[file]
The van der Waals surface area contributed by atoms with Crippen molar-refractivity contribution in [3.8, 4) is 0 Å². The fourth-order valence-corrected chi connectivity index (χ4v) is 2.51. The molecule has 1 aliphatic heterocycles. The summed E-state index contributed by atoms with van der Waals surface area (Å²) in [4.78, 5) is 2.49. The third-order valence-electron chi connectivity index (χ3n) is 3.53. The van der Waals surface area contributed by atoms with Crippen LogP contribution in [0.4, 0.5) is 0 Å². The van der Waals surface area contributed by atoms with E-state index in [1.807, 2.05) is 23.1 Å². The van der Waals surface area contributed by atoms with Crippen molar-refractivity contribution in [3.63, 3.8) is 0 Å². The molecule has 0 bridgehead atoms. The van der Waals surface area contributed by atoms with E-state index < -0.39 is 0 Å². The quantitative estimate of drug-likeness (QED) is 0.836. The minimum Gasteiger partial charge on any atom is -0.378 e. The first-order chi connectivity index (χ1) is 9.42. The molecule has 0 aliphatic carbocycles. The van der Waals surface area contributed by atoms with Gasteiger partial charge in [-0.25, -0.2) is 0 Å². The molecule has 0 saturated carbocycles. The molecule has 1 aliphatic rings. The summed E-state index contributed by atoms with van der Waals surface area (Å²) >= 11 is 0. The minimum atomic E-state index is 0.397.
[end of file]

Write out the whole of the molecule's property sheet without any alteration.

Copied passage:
The van der Waals surface area contributed by atoms with Crippen molar-refractivity contribution in [3.8, 4) is 0 Å². The fourth-order valence-corrected chi connectivity index (χ4v) is 2.51. The molecule has 1 aliphatic heterocycles. The summed E-state index contributed by atoms with van der Waals surface area (Å²) in [4.78, 5) is 2.49. The third-order valence-electron chi connectivity index (χ3n) is 3.53. The van der Waals surface area contributed by atoms with Crippen LogP contribution in [0.4, 0.5) is 0 Å². The van der Waals surface area contributed by atoms with E-state index in [1.807, 2.05) is 23.1 Å². The van der Waals surface area contributed by atoms with Crippen molar-refractivity contribution in [3.63, 3.8) is 0 Å². The molecule has 0 bridgehead atoms. The van der Waals surface area contributed by atoms with E-state index < -0.39 is 0 Å². The quantitative estimate of drug-likeness (QED) is 0.836. The minimum Gasteiger partial charge on any atom is -0.378 e. The first-order chi connectivity index (χ1) is 9.42. The molecule has 0 aliphatic carbocycles. The van der Waals surface area contributed by atoms with Gasteiger partial charge in [-0.25, -0.2) is 0 Å². The molecule has 0 saturated carbocycles. The molecule has 1 aliphatic rings. The summed E-state index contributed by atoms with van der Waals surface area (Å²) >= 11 is 0. The minimum atomic E-state index is 0.397.